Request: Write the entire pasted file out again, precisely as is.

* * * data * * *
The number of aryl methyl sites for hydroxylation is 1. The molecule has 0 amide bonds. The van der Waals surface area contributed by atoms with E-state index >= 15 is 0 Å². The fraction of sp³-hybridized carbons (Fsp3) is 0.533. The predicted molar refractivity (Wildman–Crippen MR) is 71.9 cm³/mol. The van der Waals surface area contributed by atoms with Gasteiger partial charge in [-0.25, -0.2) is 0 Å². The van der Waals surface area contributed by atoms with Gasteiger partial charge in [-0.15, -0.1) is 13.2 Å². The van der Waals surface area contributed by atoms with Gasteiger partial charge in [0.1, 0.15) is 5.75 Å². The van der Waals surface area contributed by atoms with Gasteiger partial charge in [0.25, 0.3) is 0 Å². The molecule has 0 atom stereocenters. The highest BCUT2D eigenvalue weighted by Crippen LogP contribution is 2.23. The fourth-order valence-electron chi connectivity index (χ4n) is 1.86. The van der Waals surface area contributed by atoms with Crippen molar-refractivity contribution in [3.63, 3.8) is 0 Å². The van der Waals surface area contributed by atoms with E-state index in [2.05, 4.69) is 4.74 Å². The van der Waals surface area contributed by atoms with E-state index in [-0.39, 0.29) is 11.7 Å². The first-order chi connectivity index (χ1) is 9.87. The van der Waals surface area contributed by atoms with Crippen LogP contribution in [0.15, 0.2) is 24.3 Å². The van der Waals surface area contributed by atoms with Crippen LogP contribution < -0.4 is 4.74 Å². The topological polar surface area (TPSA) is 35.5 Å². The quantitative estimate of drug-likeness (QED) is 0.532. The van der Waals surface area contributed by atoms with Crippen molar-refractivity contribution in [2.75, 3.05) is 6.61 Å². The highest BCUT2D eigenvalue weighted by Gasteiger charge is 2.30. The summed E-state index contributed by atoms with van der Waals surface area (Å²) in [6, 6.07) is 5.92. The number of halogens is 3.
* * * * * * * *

The number of aryl methyl sites for hydroxylation is 1. The molecule has 0 amide bonds. The van der Waals surface area contributed by atoms with E-state index >= 15 is 0 Å². The fraction of sp³-hybridized carbons (Fsp3) is 0.533. The predicted molar refractivity (Wildman–Crippen MR) is 71.9 cm³/mol. The van der Waals surface area contributed by atoms with Gasteiger partial charge in [-0.25, -0.2) is 0 Å². The van der Waals surface area contributed by atoms with Gasteiger partial charge in [-0.15, -0.1) is 13.2 Å². The van der Waals surface area contributed by atoms with Gasteiger partial charge in [0.1, 0.15) is 5.75 Å². The van der Waals surface area contributed by atoms with Gasteiger partial charge in [0.25, 0.3) is 0 Å². The molecule has 0 atom stereocenters. The highest BCUT2D eigenvalue weighted by Crippen LogP contribution is 2.23. The fourth-order valence-electron chi connectivity index (χ4n) is 1.86. The van der Waals surface area contributed by atoms with Crippen molar-refractivity contribution in [3.63, 3.8) is 0 Å². The van der Waals surface area contributed by atoms with E-state index in [2.05, 4.69) is 4.74 Å². The van der Waals surface area contributed by atoms with E-state index in [-0.39, 0.29) is 11.7 Å². The first-order chi connectivity index (χ1) is 9.87. The van der Waals surface area contributed by atoms with Crippen LogP contribution in [0.15, 0.2) is 24.3 Å². The van der Waals surface area contributed by atoms with Crippen LogP contribution < -0.4 is 4.74 Å². The topological polar surface area (TPSA) is 35.5 Å². The quantitative estimate of drug-likeness (QED) is 0.532. The van der Waals surface area contributed by atoms with Crippen molar-refractivity contribution in [2.75, 3.05) is 6.61 Å². The highest BCUT2D eigenvalue weighted by Gasteiger charge is 2.30. The summed E-state index contributed by atoms with van der Waals surface area (Å²) in [6, 6.07) is 5.92. The number of halogens is 3.